Crime fiction legends Dennis Lehane and Michael Connelly discuss the new book that unites their beloved sleuths Patrick Kenzie and Harry Bosch.
In the Margin
Alan Weisman’s Countdown asks — and potentially answers — the big question: how can we ensure that human life has a future on Earth?
“It was misting when I first set eyes on Bag End.” An excerpt from Nicole Hill’s terrific essay “Concerning Hobbits and New Zealand Vacations.”
Sibling authors Jennifer and Benjamin Percy of the Discover Great New Writers program on terror’s infection and the power of research.
Kenneth Calhoun (Black Moon) and Lysley Tenorio (Monstress) of the Discover Great New Writers program on B-movies, heritage, and finales.
When I heard that Gabriel García Márquez had died, I immediately thought of three things: the fine grit of Iraqi sand that scratched between the page and my fingertips, the metal cot with springs that squeaked like those beneath a prostitute’s well-worn bed, and the way my forearms ached as I lay in my hooch on Camp Liberty (Baghdad, 2005) and held a hardbound copy of 100 Years of Solitude above my head, absorbed in what I’d long put off reading.
Donna Tartt’s The Goldfinch is the winner of the 2014 Pulitzer Prize for Fiction. James Parker calls this Dickensian coming-of-age novel “an enveloping and slightly paralyzing literary experience, such that if you submit to it in the proper spirit your Twitter feed may go unchecked, your Facebook page unrefreshed, for days or perhaps weeks.”
Nicole Hill talks to Christopher Priest about film adaptation, dream states, and putting words into the mouth of H.G. Wells in his new book The Adjacent.
In Kim Stanley Robinson’s Shaman, one of the greatest science fiction writers of our time takes his furthest trip yet: back to the dawn of man.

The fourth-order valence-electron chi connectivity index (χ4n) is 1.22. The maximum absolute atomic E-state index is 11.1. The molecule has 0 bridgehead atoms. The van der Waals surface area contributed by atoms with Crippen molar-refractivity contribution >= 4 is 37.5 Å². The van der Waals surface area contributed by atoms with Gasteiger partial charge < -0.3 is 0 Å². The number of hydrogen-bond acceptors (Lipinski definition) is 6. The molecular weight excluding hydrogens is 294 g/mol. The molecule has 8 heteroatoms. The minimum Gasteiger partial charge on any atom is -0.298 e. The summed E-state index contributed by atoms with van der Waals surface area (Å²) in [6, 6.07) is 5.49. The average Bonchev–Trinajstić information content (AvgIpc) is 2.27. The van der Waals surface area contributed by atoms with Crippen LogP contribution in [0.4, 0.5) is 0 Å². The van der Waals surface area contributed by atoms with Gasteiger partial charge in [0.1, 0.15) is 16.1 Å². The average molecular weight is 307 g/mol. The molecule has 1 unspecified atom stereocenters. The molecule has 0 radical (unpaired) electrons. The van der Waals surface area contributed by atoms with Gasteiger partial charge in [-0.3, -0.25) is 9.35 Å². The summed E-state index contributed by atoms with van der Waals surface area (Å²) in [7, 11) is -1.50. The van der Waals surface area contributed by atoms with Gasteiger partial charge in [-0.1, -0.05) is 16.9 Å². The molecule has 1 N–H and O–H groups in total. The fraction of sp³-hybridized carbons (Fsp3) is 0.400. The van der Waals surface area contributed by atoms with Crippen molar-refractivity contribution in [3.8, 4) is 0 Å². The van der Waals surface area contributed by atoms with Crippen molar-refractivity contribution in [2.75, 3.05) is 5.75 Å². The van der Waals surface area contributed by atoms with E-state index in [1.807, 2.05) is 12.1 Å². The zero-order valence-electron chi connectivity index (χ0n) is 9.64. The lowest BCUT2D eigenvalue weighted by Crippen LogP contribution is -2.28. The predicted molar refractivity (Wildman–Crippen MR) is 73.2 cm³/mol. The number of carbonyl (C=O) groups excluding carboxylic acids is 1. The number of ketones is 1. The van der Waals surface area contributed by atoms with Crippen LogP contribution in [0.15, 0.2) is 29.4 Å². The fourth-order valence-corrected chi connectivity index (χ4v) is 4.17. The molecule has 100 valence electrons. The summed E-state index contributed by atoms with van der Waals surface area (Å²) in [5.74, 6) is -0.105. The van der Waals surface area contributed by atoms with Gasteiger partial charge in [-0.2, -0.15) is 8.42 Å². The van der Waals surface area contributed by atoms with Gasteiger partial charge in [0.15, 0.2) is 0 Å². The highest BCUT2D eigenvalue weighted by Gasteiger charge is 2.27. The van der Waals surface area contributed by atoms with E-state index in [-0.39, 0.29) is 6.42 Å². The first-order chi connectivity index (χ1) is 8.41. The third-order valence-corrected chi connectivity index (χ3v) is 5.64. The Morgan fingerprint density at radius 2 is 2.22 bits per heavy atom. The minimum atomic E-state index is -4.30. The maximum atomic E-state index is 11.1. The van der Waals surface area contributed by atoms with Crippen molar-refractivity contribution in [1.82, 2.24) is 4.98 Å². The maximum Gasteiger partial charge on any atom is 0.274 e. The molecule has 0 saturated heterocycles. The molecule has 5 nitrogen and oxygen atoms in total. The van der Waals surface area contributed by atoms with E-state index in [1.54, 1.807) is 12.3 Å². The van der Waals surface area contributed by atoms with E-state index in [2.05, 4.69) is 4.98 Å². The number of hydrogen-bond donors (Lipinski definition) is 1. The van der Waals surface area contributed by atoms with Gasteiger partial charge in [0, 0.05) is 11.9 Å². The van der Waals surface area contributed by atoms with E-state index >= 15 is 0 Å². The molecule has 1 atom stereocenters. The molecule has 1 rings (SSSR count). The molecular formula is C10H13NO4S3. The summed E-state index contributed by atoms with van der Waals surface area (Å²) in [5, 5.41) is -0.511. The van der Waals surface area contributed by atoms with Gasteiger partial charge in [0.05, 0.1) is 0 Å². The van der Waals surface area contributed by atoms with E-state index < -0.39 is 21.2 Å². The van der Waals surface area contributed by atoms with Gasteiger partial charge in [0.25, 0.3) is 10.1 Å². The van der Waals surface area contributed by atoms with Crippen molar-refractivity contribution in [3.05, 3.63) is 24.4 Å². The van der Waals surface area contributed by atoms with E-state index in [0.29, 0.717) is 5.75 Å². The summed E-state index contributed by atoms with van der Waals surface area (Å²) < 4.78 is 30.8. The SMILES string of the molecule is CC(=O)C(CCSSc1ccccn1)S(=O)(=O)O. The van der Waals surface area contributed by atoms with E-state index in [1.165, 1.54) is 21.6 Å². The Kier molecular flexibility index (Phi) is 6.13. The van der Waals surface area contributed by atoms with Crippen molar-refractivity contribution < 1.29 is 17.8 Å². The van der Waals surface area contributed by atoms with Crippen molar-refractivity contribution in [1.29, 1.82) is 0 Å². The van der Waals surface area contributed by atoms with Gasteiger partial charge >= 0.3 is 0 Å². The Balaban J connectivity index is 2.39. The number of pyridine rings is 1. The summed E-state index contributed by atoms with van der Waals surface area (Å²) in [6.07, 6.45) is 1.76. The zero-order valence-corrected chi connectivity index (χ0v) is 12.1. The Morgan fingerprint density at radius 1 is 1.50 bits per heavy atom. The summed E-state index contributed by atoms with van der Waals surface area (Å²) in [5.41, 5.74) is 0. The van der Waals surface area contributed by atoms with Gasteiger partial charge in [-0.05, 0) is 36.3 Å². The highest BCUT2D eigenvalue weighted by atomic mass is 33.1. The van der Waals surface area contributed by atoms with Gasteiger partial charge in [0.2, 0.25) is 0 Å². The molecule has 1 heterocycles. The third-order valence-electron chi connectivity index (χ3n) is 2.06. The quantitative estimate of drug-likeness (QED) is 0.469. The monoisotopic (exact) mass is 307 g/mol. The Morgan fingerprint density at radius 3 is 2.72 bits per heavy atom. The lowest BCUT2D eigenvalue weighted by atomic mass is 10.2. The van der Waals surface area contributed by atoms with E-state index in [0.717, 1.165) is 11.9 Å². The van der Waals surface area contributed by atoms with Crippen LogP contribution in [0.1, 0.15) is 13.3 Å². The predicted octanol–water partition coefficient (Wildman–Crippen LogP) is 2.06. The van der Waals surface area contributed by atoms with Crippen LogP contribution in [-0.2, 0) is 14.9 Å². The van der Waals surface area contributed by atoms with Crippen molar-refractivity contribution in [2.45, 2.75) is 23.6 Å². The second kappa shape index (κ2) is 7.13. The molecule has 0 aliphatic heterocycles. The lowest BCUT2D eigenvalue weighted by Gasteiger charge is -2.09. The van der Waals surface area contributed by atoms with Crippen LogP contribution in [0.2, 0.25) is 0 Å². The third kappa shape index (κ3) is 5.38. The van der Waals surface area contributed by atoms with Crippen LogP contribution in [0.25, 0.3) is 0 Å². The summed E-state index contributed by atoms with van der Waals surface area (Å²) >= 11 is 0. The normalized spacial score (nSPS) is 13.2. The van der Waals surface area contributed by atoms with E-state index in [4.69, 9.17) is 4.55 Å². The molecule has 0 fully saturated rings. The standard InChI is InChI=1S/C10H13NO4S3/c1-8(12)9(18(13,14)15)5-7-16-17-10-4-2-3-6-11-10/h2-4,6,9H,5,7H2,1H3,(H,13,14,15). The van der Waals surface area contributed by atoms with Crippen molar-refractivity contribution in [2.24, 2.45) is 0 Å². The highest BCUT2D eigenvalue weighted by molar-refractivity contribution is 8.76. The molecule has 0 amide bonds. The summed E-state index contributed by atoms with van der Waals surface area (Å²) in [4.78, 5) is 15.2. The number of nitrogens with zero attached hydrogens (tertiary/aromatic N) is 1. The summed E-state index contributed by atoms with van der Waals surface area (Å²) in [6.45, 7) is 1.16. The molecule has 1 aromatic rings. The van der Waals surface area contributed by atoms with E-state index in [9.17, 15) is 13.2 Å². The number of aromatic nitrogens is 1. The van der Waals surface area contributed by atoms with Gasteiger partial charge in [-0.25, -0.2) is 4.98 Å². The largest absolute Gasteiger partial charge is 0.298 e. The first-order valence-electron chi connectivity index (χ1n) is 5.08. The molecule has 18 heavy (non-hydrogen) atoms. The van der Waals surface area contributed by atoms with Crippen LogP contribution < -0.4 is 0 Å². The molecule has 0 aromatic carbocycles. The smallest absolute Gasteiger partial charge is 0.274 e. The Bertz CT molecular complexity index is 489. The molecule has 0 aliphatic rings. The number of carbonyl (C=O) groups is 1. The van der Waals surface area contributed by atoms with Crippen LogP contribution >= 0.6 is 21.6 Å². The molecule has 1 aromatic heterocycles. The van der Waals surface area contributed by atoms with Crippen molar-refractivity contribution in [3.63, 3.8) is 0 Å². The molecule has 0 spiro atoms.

Slayground is the fourth adaptation by Darwyn Cooke of one of the Parker-themed crime novels of “Richard Stark” (Donald Westlake) to the graphic novel format.
This year’s 2013 National Book Critics Circle Award winners proved far-reaching and international in scope.
“Because I am, essentially, a reading addict, my impulse is simply to rip right through a book, fiction or nonfiction, just for the animal pleasure of it. But sad experience has shown that if I abandon myself in this way, I will finish the book without being able to say much except: Boy was that ever good, you should read it.” — BNR columnist Katherine A. Powers, this year’s recipient of the National Book Critic’s Circle’s Nona Balakian Citation for Excellence in Reviewing.
Anthony Marra and Justin St. Germain are the winners of the 2013 Discover Great New Writers awards.
This year marks the twentieth anniversary of the publication of Michio Kaku’s first book, Hyperspace. Since then, the personable (his many media appearances testify to his charm), verbally gifted, enthusiastic, science-proselytizing physicist has shared his own feelings of awe at the universe and the humans who inhabit it. Reading one of his books is like hijacking Kaku’s oversized intelligence and enthusiasms to stoke your own sense of wonder. His latest is no exception.